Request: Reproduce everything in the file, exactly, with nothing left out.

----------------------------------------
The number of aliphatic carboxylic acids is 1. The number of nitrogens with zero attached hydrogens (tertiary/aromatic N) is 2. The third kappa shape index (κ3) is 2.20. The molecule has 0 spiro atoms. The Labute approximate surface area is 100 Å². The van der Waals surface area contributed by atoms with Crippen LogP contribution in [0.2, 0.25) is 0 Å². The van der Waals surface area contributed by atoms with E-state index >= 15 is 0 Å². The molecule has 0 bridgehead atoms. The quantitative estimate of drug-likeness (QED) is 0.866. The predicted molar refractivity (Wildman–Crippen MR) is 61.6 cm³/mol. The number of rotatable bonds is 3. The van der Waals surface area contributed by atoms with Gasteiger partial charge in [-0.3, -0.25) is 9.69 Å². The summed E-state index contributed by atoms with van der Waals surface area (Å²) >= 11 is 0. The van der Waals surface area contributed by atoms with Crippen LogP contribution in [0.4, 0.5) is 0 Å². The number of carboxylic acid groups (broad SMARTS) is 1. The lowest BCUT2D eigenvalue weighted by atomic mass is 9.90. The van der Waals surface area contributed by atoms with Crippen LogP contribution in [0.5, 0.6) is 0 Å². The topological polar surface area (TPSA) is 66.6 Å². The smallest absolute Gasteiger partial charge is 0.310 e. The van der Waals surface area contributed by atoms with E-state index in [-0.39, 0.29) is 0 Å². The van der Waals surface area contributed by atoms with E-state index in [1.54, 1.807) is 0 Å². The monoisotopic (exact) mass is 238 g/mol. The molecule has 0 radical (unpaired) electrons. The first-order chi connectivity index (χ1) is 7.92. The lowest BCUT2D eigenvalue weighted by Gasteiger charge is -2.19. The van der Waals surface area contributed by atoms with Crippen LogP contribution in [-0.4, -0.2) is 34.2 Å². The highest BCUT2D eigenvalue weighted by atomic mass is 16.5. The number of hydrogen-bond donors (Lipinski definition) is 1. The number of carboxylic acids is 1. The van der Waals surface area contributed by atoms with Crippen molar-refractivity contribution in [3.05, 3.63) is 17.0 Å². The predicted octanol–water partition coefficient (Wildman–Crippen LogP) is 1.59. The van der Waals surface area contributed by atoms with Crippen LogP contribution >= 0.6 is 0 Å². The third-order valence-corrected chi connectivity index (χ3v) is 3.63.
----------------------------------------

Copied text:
The number of aliphatic carboxylic acids is 1. The number of nitrogens with zero attached hydrogens (tertiary/aromatic N) is 2. The third kappa shape index (κ3) is 2.20. The molecule has 0 spiro atoms. The Labute approximate surface area is 100 Å². The van der Waals surface area contributed by atoms with Crippen LogP contribution in [0.2, 0.25) is 0 Å². The van der Waals surface area contributed by atoms with E-state index >= 15 is 0 Å². The molecule has 0 bridgehead atoms. The quantitative estimate of drug-likeness (QED) is 0.866. The predicted molar refractivity (Wildman–Crippen MR) is 61.6 cm³/mol. The number of rotatable bonds is 3. The van der Waals surface area contributed by atoms with Gasteiger partial charge in [-0.3, -0.25) is 9.69 Å². The summed E-state index contributed by atoms with van der Waals surface area (Å²) >= 11 is 0. The van der Waals surface area contributed by atoms with Crippen LogP contribution in [0.4, 0.5) is 0 Å². The number of carboxylic acid groups (broad SMARTS) is 1. The lowest BCUT2D eigenvalue weighted by atomic mass is 9.90. The van der Waals surface area contributed by atoms with Crippen LogP contribution in [0.5, 0.6) is 0 Å². The topological polar surface area (TPSA) is 66.6 Å². The smallest absolute Gasteiger partial charge is 0.310 e. The van der Waals surface area contributed by atoms with E-state index in [-0.39, 0.29) is 0 Å². The van der Waals surface area contributed by atoms with E-state index in [1.54, 1.807) is 0 Å². The monoisotopic (exact) mass is 238 g/mol. The molecule has 0 radical (unpaired) electrons. The first-order chi connectivity index (χ1) is 7.92. The lowest BCUT2D eigenvalue weighted by Gasteiger charge is -2.19. The van der Waals surface area contributed by atoms with Crippen LogP contribution in [-0.4, -0.2) is 34.2 Å². The highest BCUT2D eigenvalue weighted by atomic mass is 16.5. The number of hydrogen-bond donors (Lipinski definition) is 1. The number of carboxylic acids is 1. The van der Waals surface area contributed by atoms with Crippen molar-refractivity contribution in [3.05, 3.63) is 17.0 Å². The predicted octanol–water partition coefficient (Wildman–Crippen LogP) is 1.59. The van der Waals surface area contributed by atoms with Crippen LogP contribution >= 0.6 is 0 Å². The third-order valence-corrected chi connectivity index (χ3v) is 3.63.